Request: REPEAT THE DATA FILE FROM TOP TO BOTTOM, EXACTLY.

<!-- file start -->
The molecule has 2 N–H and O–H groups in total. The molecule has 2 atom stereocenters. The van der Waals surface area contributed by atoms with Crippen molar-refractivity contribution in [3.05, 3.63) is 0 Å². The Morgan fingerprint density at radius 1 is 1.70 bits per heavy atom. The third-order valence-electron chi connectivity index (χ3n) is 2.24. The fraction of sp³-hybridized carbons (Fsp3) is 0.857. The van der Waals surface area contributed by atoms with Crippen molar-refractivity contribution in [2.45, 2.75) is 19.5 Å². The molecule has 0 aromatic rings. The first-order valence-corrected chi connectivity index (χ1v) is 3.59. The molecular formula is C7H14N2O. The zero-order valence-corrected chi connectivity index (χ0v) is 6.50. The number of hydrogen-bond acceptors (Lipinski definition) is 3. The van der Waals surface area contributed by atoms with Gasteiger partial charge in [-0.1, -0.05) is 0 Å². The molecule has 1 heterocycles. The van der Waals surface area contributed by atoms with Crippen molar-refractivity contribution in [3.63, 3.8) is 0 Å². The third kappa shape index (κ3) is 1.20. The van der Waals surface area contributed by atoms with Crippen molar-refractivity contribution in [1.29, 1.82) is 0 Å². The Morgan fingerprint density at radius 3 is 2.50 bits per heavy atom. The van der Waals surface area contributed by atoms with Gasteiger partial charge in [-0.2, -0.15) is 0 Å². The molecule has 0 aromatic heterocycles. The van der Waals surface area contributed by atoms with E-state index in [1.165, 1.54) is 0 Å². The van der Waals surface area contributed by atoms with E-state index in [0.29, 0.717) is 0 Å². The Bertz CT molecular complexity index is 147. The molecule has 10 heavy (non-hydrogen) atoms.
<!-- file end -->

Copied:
The molecule has 2 N–H and O–H groups in total. The molecule has 2 atom stereocenters. The van der Waals surface area contributed by atoms with Crippen molar-refractivity contribution in [3.05, 3.63) is 0 Å². The Morgan fingerprint density at radius 1 is 1.70 bits per heavy atom. The third-order valence-electron chi connectivity index (χ3n) is 2.24. The fraction of sp³-hybridized carbons (Fsp3) is 0.857. The van der Waals surface area contributed by atoms with Crippen molar-refractivity contribution in [2.45, 2.75) is 19.5 Å². The molecule has 0 aromatic rings. The first-order valence-corrected chi connectivity index (χ1v) is 3.59. The molecular formula is C7H14N2O. The zero-order valence-corrected chi connectivity index (χ0v) is 6.50. The number of hydrogen-bond acceptors (Lipinski definition) is 3. The van der Waals surface area contributed by atoms with Gasteiger partial charge in [-0.1, -0.05) is 0 Å². The molecule has 1 heterocycles. The van der Waals surface area contributed by atoms with Crippen molar-refractivity contribution in [3.63, 3.8) is 0 Å². The third kappa shape index (κ3) is 1.20. The van der Waals surface area contributed by atoms with Crippen molar-refractivity contribution in [1.29, 1.82) is 0 Å². The Morgan fingerprint density at radius 3 is 2.50 bits per heavy atom. The van der Waals surface area contributed by atoms with Gasteiger partial charge in [-0.2, -0.15) is 0 Å². The molecule has 0 aromatic heterocycles. The van der Waals surface area contributed by atoms with E-state index in [1.165, 1.54) is 0 Å². The van der Waals surface area contributed by atoms with E-state index in [0.29, 0.717) is 0 Å². The Bertz CT molecular complexity index is 147. The molecule has 10 heavy (non-hydrogen) atoms.